Down one floor, at the deepest level of the hotel, Little Sister is the Moxy’s exclusive music and cocktail lounge. The vaulted space evokes the East Village’s subversive underground bars and bootlegger dens with a massive, copper-clad bar backlit by whiskey-bottle fixtures. But there are also visual references to the area’s even more distant past. Murals of the 17th-century Stuyvesant homestead frame banquettes along the walls, and you might even spot members of The Ramones discreetly lurking here and there in the paintings’ corners.

After a night out dining and drinking at the hotel’s various outlets, it might be time to retire to your room, riding up in a mirrored elevator with emojies etched on the glass. The effect is at once trippy yet fun.

Accommodation categories range from efficiently laid out 155-square-foot Queen rooms up to 214-square-foot doubles. Families traveling together might prefer the Quad Bunk rooms with four twin beds. The expansive Suite Jane, named after a Velvet Underground song, is more of an event space, though you can also book an adjoining room if you want to stay over.

All have large windows for prime views of Manhattan’s skyline and the surrounding streets – an effort to bring more of the neighborhood inside. Otherwise, the look is similar to that of the brand’s other hotels in the city. Think metal canopy beds dressed in white linens (and headboards made from woven seatbelt material) with built-in storage drawers. Modular side tables and wall-mounted pegs for hanging clothes replace standard work desks and wardrobes, respectively. The Wi-Fi is fast and free and guests can stream their own content over 43-inch flatscreen HDTVs.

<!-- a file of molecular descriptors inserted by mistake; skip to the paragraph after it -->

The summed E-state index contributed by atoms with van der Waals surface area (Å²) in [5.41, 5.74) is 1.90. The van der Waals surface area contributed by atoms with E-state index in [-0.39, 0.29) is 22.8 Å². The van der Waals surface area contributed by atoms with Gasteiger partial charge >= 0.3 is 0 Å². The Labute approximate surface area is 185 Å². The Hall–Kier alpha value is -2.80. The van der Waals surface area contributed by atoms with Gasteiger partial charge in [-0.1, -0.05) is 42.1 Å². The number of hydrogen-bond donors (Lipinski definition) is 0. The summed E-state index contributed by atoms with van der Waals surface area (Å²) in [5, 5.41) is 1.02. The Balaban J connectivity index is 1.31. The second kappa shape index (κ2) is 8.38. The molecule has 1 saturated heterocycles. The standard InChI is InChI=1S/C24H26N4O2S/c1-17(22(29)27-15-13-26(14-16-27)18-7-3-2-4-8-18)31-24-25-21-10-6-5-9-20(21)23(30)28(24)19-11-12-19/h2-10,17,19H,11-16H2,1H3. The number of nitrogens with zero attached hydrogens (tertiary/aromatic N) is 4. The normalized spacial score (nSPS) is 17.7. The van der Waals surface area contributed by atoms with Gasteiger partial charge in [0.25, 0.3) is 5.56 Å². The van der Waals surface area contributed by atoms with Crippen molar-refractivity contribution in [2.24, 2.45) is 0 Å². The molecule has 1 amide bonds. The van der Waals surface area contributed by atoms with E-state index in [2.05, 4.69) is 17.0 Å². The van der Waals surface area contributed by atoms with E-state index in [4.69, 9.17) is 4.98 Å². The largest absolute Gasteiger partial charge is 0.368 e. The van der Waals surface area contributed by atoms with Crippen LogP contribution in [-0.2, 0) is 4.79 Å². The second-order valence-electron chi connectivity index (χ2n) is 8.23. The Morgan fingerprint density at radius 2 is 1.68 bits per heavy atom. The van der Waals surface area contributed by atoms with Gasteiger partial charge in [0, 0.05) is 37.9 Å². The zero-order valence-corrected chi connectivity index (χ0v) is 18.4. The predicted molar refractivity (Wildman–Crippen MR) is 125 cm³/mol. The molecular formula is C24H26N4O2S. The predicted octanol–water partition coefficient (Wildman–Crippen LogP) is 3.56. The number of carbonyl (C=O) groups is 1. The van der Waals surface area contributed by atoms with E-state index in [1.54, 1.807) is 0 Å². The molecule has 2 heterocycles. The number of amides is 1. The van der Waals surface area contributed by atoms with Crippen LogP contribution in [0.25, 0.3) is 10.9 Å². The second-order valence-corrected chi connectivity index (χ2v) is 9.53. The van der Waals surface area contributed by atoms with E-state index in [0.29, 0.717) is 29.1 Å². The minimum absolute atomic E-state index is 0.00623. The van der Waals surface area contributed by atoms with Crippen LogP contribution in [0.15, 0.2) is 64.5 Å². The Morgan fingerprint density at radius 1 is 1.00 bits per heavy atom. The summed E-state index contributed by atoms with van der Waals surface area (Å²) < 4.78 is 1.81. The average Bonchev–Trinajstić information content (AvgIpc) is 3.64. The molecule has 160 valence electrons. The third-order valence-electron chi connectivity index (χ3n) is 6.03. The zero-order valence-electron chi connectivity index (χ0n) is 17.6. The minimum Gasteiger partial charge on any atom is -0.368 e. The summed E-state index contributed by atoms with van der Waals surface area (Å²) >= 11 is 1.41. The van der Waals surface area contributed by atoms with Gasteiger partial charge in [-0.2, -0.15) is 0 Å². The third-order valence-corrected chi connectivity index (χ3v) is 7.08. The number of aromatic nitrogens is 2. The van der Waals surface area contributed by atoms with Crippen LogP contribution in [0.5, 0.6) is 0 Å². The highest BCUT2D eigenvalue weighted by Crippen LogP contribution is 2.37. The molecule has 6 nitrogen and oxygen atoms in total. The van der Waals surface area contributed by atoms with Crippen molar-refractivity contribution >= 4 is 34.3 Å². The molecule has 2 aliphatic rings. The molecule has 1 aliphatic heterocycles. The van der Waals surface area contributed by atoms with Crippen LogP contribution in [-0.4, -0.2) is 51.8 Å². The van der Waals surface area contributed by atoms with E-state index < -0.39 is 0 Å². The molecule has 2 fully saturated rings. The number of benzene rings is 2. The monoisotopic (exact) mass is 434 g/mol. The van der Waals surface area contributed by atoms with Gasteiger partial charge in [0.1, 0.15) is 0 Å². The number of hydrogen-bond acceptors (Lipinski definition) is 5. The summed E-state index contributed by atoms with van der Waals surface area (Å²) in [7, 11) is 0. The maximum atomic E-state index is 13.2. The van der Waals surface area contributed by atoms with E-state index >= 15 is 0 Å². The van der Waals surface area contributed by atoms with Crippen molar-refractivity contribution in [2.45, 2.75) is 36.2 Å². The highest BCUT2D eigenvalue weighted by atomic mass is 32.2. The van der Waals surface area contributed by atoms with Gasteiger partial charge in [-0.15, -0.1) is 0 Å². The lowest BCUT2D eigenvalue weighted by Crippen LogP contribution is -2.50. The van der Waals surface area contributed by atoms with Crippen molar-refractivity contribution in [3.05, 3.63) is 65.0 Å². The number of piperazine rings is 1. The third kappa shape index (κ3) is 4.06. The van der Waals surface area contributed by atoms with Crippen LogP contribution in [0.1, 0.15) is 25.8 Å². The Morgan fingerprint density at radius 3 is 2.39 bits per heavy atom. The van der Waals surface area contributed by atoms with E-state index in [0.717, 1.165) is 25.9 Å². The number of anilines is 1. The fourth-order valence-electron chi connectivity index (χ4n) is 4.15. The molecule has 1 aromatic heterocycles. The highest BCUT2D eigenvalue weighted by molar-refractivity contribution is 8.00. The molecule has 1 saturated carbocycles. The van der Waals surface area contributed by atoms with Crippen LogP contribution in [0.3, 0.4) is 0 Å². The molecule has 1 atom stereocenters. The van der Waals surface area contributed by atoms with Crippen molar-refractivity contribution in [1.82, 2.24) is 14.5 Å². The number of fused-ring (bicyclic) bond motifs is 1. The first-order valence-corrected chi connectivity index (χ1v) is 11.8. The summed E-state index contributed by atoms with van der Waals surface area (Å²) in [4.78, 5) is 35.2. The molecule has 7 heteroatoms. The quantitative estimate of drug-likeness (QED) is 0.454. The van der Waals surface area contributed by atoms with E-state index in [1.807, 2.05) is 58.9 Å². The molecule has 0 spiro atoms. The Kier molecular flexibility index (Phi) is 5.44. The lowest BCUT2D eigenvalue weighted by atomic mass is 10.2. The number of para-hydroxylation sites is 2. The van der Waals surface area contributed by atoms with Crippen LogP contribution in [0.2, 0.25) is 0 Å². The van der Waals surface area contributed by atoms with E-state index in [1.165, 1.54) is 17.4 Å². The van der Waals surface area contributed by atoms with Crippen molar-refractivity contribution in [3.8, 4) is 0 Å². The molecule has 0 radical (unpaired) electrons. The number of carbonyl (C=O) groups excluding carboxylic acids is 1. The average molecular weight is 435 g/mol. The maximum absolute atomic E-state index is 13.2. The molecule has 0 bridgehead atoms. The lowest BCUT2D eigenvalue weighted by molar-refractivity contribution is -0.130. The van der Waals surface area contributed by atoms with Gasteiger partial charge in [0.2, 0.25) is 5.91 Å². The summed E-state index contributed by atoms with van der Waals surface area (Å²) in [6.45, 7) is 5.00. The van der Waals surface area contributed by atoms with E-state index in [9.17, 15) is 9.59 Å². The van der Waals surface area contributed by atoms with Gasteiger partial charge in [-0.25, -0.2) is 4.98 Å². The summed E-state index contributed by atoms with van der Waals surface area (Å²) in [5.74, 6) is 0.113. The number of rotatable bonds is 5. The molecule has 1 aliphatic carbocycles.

Glazed, green lava-stone sinks are out in the main room for easy access, while separate WCs hold the toilets and showers shielded by graffited glass, with slightly different designs in every room. In a nod to sustainability, full-size MUK grooming products are mounted on the wall in the place of single-use plastics.

Though a new addition to the neighborhood, the Moxy East Village takes its location seriously, as evidenced by the curated but not esoteric references throughout. Far from being yet another location of a millennial-focused brand, the property feels singular, fresh and fun. Of course, room rates in Manhattan that start at just $179 per night don’t hurt, either.

Disclosure: I arranged all my travel to and from New York as well as meals and other experiences, but was a guest of the Moxy East Village for one night. All opinions expressed are my own.